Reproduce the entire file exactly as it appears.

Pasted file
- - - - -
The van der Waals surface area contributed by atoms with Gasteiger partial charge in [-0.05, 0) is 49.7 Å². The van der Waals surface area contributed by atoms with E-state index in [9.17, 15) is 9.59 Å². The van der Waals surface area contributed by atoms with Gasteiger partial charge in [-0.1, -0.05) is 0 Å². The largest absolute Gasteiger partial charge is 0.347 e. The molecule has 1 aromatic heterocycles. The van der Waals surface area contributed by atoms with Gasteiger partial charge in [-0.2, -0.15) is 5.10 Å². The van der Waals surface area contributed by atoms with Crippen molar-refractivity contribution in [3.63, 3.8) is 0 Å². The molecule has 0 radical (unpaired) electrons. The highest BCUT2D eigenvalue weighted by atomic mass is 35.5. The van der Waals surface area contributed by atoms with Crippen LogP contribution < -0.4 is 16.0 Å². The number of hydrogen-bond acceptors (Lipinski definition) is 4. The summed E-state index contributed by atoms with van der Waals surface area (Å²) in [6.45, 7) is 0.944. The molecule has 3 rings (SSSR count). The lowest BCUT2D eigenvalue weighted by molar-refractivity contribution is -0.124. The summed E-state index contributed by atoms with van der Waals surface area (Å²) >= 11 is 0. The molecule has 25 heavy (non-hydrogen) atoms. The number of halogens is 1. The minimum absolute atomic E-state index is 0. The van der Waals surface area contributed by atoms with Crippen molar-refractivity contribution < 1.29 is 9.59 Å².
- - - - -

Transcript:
The van der Waals surface area contributed by atoms with Gasteiger partial charge in [-0.05, 0) is 49.7 Å². The van der Waals surface area contributed by atoms with E-state index in [9.17, 15) is 9.59 Å². The van der Waals surface area contributed by atoms with Gasteiger partial charge in [-0.1, -0.05) is 0 Å². The largest absolute Gasteiger partial charge is 0.347 e. The molecule has 1 aromatic heterocycles. The van der Waals surface area contributed by atoms with Gasteiger partial charge in [-0.2, -0.15) is 5.10 Å². The van der Waals surface area contributed by atoms with Crippen molar-refractivity contribution in [3.63, 3.8) is 0 Å². The molecule has 0 radical (unpaired) electrons. The highest BCUT2D eigenvalue weighted by atomic mass is 35.5. The van der Waals surface area contributed by atoms with Crippen LogP contribution < -0.4 is 16.0 Å². The number of hydrogen-bond acceptors (Lipinski definition) is 4. The summed E-state index contributed by atoms with van der Waals surface area (Å²) in [6.45, 7) is 0.944. The molecule has 3 rings (SSSR count). The lowest BCUT2D eigenvalue weighted by molar-refractivity contribution is -0.124. The summed E-state index contributed by atoms with van der Waals surface area (Å²) >= 11 is 0. The molecule has 25 heavy (non-hydrogen) atoms. The number of halogens is 1. The minimum absolute atomic E-state index is 0. The van der Waals surface area contributed by atoms with Crippen molar-refractivity contribution < 1.29 is 9.59 Å².